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review 2021-01-12 03:18
Adventures of Huckleberry Finn by Mark Twain
Adventures of Huckleberry Finn - Mark Twain
I read this when I was much younger. Too young too understand the book, even the language. I'm reading it now to see how I feel about it all these years later.
Right away the language put me off. Hard to read the n word, let alone fathom it being used so much. I understand it was part of that time, but in todays time it's ignorant.
This book isn't about the language though. It's the teachings. A white boy and black man. They're friends, despite what else is happening in that time. They watch out for each other. They have each others backs. Their bond is undeniable.
The sad truth is in the 1800's this was life. People were racist. They had hate filled hearts. Frankly, we are no different today. If ever we needed a lesson on racism, that happened in 2020. 
This book shouldn't be #14 on the banned list. This and every other 'banned' book SHOULD be read. If we don't read them, however foul they may be to digest at times, how will we ever learn? We, for sure, are not going to learn from each other. History is doomed to keep repeating itself.
Every body loved Tom Sawyer. This one is better though. Read it.
 
 
Source: www.fredasvoice.com/2021/01/adventures-of-huckleberry-finn-by-mark.html
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review 2020-12-02 21:59
The Man Who Was Thursday by G.K. Chesterton
The Man Who Was Thursday - G.K. Chesterton
The description calls this book a thriller.
I didn't get thriller from the story. Then again, I am not sure I even GOT the story.
It seemed like a giant metaphor. The guys were named after the days of the week. Sunday was basically the men of all men though. Thursday, our protagonist. also known as Syme, was an odd fellow. I think it was him that kept my interest and seeing what would happen to him next. He seemed to find trouble at every turn.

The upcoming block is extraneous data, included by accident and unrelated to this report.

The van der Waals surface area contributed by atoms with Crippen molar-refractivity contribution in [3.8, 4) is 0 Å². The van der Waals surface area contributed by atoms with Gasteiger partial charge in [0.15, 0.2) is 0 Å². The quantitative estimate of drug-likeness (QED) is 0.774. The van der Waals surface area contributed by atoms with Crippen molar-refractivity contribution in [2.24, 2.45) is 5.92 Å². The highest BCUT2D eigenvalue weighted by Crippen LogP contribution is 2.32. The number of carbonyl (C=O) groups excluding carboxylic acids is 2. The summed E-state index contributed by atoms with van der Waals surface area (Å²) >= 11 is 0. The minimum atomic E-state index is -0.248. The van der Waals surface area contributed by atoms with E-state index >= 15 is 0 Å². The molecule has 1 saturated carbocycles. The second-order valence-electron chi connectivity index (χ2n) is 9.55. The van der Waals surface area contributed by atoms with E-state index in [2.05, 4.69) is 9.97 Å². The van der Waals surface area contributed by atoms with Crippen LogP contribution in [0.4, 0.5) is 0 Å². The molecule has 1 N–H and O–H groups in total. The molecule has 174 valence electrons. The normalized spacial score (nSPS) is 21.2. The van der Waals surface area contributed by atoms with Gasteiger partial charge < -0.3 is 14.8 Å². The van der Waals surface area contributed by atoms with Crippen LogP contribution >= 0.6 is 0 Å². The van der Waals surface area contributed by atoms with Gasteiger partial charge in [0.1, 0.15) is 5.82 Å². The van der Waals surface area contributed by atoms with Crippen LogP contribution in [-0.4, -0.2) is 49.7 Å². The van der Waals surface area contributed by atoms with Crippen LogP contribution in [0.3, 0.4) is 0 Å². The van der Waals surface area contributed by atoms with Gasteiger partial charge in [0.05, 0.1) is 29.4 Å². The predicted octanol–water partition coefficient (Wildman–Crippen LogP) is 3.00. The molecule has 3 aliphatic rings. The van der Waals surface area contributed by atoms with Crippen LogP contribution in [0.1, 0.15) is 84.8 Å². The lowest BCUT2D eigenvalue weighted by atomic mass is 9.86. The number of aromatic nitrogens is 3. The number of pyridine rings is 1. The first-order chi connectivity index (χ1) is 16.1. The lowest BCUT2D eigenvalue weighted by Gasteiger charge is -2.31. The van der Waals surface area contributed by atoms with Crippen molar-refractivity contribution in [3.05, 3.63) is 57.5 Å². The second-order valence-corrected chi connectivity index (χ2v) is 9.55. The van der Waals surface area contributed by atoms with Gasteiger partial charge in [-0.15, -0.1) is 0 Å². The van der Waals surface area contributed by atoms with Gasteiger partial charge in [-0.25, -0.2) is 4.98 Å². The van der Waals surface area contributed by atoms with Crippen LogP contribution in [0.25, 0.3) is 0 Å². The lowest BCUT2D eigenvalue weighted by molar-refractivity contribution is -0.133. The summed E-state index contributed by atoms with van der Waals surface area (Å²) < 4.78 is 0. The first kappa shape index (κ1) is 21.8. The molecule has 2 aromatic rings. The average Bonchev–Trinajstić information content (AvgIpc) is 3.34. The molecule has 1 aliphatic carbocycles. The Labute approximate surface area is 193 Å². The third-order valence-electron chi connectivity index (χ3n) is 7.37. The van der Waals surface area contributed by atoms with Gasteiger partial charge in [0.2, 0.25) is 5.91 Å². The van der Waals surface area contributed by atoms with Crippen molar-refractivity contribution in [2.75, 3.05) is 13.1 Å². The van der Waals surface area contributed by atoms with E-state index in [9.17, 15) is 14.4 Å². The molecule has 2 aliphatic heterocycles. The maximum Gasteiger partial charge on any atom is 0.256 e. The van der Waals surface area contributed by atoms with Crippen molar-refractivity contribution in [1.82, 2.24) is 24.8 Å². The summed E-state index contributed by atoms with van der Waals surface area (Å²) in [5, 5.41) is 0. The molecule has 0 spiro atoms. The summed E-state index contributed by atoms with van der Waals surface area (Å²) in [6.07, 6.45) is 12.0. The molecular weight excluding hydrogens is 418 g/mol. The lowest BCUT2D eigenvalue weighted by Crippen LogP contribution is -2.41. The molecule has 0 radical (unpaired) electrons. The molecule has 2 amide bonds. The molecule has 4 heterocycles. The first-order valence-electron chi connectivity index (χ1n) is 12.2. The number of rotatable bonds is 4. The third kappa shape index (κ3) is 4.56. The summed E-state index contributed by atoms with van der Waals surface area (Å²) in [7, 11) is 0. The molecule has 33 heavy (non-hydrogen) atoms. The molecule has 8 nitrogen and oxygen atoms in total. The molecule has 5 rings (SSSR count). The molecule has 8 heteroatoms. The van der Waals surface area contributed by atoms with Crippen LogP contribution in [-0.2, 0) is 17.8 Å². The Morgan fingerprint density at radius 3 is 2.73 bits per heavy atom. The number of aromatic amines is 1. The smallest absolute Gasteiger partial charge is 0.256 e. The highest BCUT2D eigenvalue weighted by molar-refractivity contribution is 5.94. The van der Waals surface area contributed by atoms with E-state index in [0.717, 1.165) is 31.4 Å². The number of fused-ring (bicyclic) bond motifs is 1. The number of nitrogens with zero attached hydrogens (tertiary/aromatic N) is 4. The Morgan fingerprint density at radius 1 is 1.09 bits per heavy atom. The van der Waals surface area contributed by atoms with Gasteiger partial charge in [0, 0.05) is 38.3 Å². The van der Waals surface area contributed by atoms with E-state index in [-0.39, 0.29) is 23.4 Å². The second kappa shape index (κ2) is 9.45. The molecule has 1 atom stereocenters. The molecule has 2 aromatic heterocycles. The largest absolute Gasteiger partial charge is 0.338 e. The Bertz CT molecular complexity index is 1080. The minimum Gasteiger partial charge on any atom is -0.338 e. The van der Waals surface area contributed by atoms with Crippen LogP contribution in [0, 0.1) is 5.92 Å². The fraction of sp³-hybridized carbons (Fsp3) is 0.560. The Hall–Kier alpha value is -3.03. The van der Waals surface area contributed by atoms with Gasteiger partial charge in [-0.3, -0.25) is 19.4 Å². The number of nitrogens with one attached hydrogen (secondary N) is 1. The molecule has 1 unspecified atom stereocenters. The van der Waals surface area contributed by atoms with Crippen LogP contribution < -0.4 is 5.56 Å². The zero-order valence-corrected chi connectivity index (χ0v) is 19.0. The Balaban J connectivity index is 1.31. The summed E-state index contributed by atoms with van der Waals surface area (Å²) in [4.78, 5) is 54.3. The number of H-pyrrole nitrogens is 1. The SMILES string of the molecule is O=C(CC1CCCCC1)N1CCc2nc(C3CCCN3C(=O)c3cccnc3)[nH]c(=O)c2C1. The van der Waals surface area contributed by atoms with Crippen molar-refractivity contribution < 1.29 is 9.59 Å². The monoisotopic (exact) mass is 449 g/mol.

I didn't fully get the story but it was still enjoyable. Strange as that may seem. Won't be looking for more from this author any time soon though. I prefer more modern writing.
 
Source: www.fredasvoice.com/2020/12/the-man-who-was-thursday-by-gk.html
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review 2020-08-29 15:08
The Terrifying Tales by Edgar Allen Poe
Terrifying Tales: Tell Tale Heart; The Cask of the Amontillado; The Masque of the Red Death; The Fall of the House of Usher; The Purloined Letter; The Pit and the Pendulum - Edgar Allan Poe

Let me break down each tale, by telling you which ones I loved and which I did not.
I loved The Tell-Tale Heart. This is a story of how your own conscience can betray you and give you up. I also really enjoyed The Murders In The Rue Morgue. It was an interesting whodunnit with an unexpected outcome.
I did not like The Cask of Amontillado. It was just confusing and I don't get it at all.
I also did not like The Masque of the Red Death. I tell you this, the story made me never want to go to a ball and engage in revelry. Thankfully, I don't see any balls in my future. The rest of the stories were decent. And all-in-all I am glad I read some Poe. Another great classic writer that I can add to my read list!

 

 

 

Source: www.fredasvoice.com/2020/08/the-terrifying-tales-by-edgar-allen-poe.html
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review 2020-08-19 17:25
The Moon Is Down
The Moon Is Down - John Steinbeck

Soldiers loyally following their Leader act on the advice of a small coal mining town’s traitor to take it over for the benefit of their ongoing war.  The Moon Is Down by John Steinbeck is wartime novella about a how occupying soldiers learn that peaceful townspeople do not like being told what to do.